April 25, 2019
Japan-Korea Relations May Not Need An Easy Mending
By OKAMOTO Hiroaki
Annoying neighbors are always stressful. They may trespass my own property, stare at my garden as if to carry out covert surveillance or they may even exude unsavory odor or display some hazardous materials, etc. Anything they do could be conducive to a mounting sense of frustration. These daily squabbles between neighbors, however, can easily settled by appealing to court, police or relevant public authorities, or you can simply move out. But in the case of cross-strait relations between Japan and South Korea, the two governments seem to be mired in utter communication failure: they generate a chain reaction of negativity through outright denial of each other’s statements.
Despite an hour long meeting of Foreign Ministers, Mr. Kono of Japan and Ms. Kang Kyung-wha of Korea, held the other day after a while in Davos, Switzerland, it looked like both sides ended up only expressing what they wanted say. Which means, there was no solution found to improve the relations of the two countries. When it comes to the leaders of both countries, meeting of Prime Minister Abe and President Moon does not seem like a good idea now. While both are looking other directions, forcibly making them look the same way will ‘break their neck.’ By looking back, the argument of Japan and Korea have always been different on, for example, issues of comfort women, forced-labor during the war, or various historical facts, and their gap has only kept getting wider. When I make a business deal with Korean people, they tend to say positively that they will do this and that. But when I ask them after some time to see what happened to those proposals, they would say “I don’t know,” or other person comes in and say that the previous person might have said so, but that’s no longer acceptable. Such rule change without consultation sometimes occur.
So, what to do with Japan-Korea relations? We have thought in many ways, and I have written in many ways. I have explored the history, and have done business with Korean people. What I can say now is, after all, there is ups and downs between our relationship; most of the time it is cloudy, and sunshine sometimes sheds light between the clouds which is the good time. As such, they as sovereign nations shall keep their distance from each other, and deal with each other calmly and solemnly. The economic, cultural or social cooperation by the government shall be limited to ones necessary. Japan-Korea relations is regarded as the most crucial one for the regional security, but it is possible that such landscape would be overturned depending on how the diplomatic issue of North Korea would be developed. Some Japanese private businesses which have expanded their business in Korea wish the bilateral relations be strengthened, though the business can be strengthened case by case. The Japan-Korea relations need to be squared at one point, then the remaining issues shall be solved through, for example, with a framework that involves a third party and dealt with through logics and international standard, not just to express one’s opinion, no matter how long it would take. Regarding the case of Korean navy vessel allegedly directing the fire-control radar at Japan’s maritime patrol aircraft, it is hard to judge this case, because there was no actual casualty and property damages caused. This event got a lot of attention, because it was on the news. However, the media should realize it was not a matter that ordinary people shall comment something on. Sorry to say but would anyone other than the expert have understood the “sound” from the aircraft communication made public?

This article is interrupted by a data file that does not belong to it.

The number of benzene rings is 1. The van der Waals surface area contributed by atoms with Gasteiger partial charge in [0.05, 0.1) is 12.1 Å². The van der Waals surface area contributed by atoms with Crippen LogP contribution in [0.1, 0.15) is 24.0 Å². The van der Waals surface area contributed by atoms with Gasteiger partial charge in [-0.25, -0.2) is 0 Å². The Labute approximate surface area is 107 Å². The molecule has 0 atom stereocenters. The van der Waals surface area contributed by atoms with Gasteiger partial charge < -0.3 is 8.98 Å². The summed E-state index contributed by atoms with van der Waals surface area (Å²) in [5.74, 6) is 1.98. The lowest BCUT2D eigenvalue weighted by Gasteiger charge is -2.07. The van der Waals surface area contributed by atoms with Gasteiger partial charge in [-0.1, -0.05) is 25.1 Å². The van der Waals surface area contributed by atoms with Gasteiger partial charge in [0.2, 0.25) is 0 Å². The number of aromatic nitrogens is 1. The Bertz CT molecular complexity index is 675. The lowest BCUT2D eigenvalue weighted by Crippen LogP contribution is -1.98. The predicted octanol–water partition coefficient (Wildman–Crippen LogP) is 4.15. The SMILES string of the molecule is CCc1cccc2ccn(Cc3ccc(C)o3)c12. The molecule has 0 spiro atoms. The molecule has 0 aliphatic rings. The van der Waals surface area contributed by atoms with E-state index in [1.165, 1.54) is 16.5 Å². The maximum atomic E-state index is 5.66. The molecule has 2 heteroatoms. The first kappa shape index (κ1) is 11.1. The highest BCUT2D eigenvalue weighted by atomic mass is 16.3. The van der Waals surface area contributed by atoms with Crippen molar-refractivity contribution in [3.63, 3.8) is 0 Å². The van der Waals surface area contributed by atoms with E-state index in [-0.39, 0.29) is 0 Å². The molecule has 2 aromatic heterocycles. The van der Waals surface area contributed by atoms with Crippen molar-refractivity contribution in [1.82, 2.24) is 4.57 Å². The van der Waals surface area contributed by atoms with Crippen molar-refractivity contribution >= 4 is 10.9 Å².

In the contemporary society where the globalization is ongoing but the court system is not well-functioning for the case of the international disputes, the globalization has a serious deficiency: there is no means to troubleshoot, while the narrative is positively exaggerated. While maintaining the inter-governments’ routine meetings or dialogues, the Japan-Korea relations shall be limited case by case, as well-said cliché goes “don’t fix it if it ain’t broke.” There should be something private business can help improve the situation, as was the case before with the popularity on Korean dramas, e.g. “Winter Sonata,” or K-Pops. In such sense, the proposal by some lawmakers to revise visa exemption is nothing but an idiotic idea to force the private sectors the responsibility of the disharmony within the bureaucracy.
(This is an English translation of the article written by OKAMOTO Hiroaki, an overseas business owner, which originally appeared on the e-forum “Giron-Hyakushutsu (Hundred Views in Full Perspective)” of GFJ on January 30, 2018.)